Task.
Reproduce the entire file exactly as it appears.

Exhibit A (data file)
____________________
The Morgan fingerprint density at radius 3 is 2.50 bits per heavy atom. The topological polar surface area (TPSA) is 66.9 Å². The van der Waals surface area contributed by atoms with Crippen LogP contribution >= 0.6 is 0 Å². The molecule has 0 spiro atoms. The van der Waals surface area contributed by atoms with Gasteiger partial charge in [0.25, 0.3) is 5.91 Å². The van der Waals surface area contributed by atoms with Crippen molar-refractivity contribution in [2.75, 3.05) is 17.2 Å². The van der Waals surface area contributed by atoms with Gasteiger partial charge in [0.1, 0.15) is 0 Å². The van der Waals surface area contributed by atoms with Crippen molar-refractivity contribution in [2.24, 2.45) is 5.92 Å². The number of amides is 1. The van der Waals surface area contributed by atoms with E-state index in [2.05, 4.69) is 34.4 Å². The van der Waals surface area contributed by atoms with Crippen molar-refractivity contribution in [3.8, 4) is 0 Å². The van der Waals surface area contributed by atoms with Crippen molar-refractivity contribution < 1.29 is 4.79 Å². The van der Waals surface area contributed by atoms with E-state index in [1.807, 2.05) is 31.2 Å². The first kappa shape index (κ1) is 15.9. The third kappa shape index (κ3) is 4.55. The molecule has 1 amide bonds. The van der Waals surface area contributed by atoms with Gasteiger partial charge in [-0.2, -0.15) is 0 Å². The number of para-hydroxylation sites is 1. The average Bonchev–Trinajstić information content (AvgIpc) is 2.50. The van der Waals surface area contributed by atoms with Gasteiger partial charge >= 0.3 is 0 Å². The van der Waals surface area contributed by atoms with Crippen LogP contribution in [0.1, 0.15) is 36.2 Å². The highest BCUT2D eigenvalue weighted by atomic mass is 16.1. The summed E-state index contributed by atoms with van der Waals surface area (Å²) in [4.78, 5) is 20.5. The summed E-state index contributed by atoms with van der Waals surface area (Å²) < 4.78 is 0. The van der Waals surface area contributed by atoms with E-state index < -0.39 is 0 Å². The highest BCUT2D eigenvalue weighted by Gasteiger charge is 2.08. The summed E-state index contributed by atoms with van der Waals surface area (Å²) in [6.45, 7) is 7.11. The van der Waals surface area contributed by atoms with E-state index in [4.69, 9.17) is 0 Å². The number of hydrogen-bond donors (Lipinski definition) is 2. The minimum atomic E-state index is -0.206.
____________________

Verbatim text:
The Morgan fingerprint density at radius 3 is 2.50 bits per heavy atom. The topological polar surface area (TPSA) is 66.9 Å². The van der Waals surface area contributed by atoms with Crippen LogP contribution >= 0.6 is 0 Å². The molecule has 0 spiro atoms. The van der Waals surface area contributed by atoms with Gasteiger partial charge in [0.25, 0.3) is 5.91 Å². The van der Waals surface area contributed by atoms with Crippen molar-refractivity contribution in [2.75, 3.05) is 17.2 Å². The van der Waals surface area contributed by atoms with Gasteiger partial charge in [0.1, 0.15) is 0 Å². The van der Waals surface area contributed by atoms with Crippen molar-refractivity contribution in [2.24, 2.45) is 5.92 Å². The number of amides is 1. The van der Waals surface area contributed by atoms with E-state index in [2.05, 4.69) is 34.4 Å². The van der Waals surface area contributed by atoms with Crippen molar-refractivity contribution in [3.8, 4) is 0 Å². The van der Waals surface area contributed by atoms with Crippen molar-refractivity contribution < 1.29 is 4.79 Å². The van der Waals surface area contributed by atoms with E-state index in [1.807, 2.05) is 31.2 Å². The first kappa shape index (κ1) is 15.9. The third kappa shape index (κ3) is 4.55. The molecule has 1 amide bonds. The van der Waals surface area contributed by atoms with Gasteiger partial charge in [-0.2, -0.15) is 0 Å². The number of para-hydroxylation sites is 1. The average Bonchev–Trinajstić information content (AvgIpc) is 2.50. The van der Waals surface area contributed by atoms with Gasteiger partial charge >= 0.3 is 0 Å². The van der Waals surface area contributed by atoms with Crippen LogP contribution in [0.1, 0.15) is 36.2 Å². The highest BCUT2D eigenvalue weighted by atomic mass is 16.1. The summed E-state index contributed by atoms with van der Waals surface area (Å²) in [4.78, 5) is 20.5. The summed E-state index contributed by atoms with van der Waals surface area (Å²) < 4.78 is 0. The van der Waals surface area contributed by atoms with E-state index < -0.39 is 0 Å². The highest BCUT2D eigenvalue weighted by Gasteiger charge is 2.08. The summed E-state index contributed by atoms with van der Waals surface area (Å²) in [6.45, 7) is 7.11. The van der Waals surface area contributed by atoms with E-state index in [4.69, 9.17) is 0 Å². The number of hydrogen-bond donors (Lipinski definition) is 2. The minimum atomic E-state index is -0.206.